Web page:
Many children with additional needs, especially those with speech, language and communication needs struggle to use phonic skills as part of learning to read. Here are some top tips on how to help your child who is struggling with phonics at home.
These ideas can be adapted for the non-verbal learner by using objects and pictures to indicate a response.
Use multi-sensory approaches
Learn about letters and the sounds they make by using the different senses. For example, manipulate wooden or magnetic letters whilst saying the sounds, or tracing over letters in shaving foam.
For the non-verbal learner: over-stretch the sounds in words and allow your child to put their hands on your throat so they can feel the vibrations of your voice-box. Use a mirror so you both watch the movements the mouth makes when making the sounds. These multi-sensory approaches help to ‘anchor’ sounds to memory.
Play memory games
Children with poor short term memory struggle to ‘hold’ a sequence of sounds in their mind in order to blend them. Play memory games that involve your child remembering and carrying out 2, 3 or 4 instructions in order.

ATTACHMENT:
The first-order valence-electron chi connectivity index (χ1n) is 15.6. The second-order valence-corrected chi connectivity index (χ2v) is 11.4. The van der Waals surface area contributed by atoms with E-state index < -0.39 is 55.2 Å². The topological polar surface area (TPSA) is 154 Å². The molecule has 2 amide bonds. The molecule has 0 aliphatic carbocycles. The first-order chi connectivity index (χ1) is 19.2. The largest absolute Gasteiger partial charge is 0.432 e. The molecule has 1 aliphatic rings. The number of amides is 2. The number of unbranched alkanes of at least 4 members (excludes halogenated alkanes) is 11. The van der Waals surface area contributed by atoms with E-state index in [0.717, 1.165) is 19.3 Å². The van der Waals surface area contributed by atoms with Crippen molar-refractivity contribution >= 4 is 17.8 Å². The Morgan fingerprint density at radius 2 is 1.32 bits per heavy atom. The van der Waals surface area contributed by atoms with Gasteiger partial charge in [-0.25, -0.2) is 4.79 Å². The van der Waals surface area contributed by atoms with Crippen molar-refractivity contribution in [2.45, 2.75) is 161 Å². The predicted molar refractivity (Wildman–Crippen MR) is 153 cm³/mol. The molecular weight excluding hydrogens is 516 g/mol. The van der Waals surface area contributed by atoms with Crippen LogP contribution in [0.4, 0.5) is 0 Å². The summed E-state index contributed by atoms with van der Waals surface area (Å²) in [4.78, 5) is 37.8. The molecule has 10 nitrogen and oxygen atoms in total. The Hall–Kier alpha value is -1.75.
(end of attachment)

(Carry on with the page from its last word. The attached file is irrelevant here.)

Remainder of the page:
Developing phonological awareness skills helps a child struggling with phonics
Students at risk for reading difficulty often have lower levels of phonological awareness. Phonological awareness is the ability to recognise and work with sounds in spoken language. Practise skills such as:
- Rhyming- read books with rhymes, match pictures or symbols of words that rhyme, continue a rhyming string
- Recognising syllables- clapping out or tapping the beats in spoken words e.g. win-dow
- Identify same and different speech sounds- ask your child to identify whether two sounds (not letters) are the same. E.g. are the ‘c’ and ‘p’ the same?
- Recognising initial sounds of words- play games such as ‘eye spy’ or ‘Simon says’
- Recognising final sounds in words- sort objects into groups based on their final sounds. Over-pronounce the sound if your child is having difficulties
- Blending and segmenting sounds in spoken words- give your child instructions with a word that is segmented. Your child will have to blend the sounds to follow the instruction, such as ‘give me your b-oo-k’ or ‘find the h-a-t’. Swap roles and let your child give you instructions to follow.
Once your child’s phonological skills are secure, you can then move on to blending to read written words and spelling. Read more about how oral language skills impact reading development.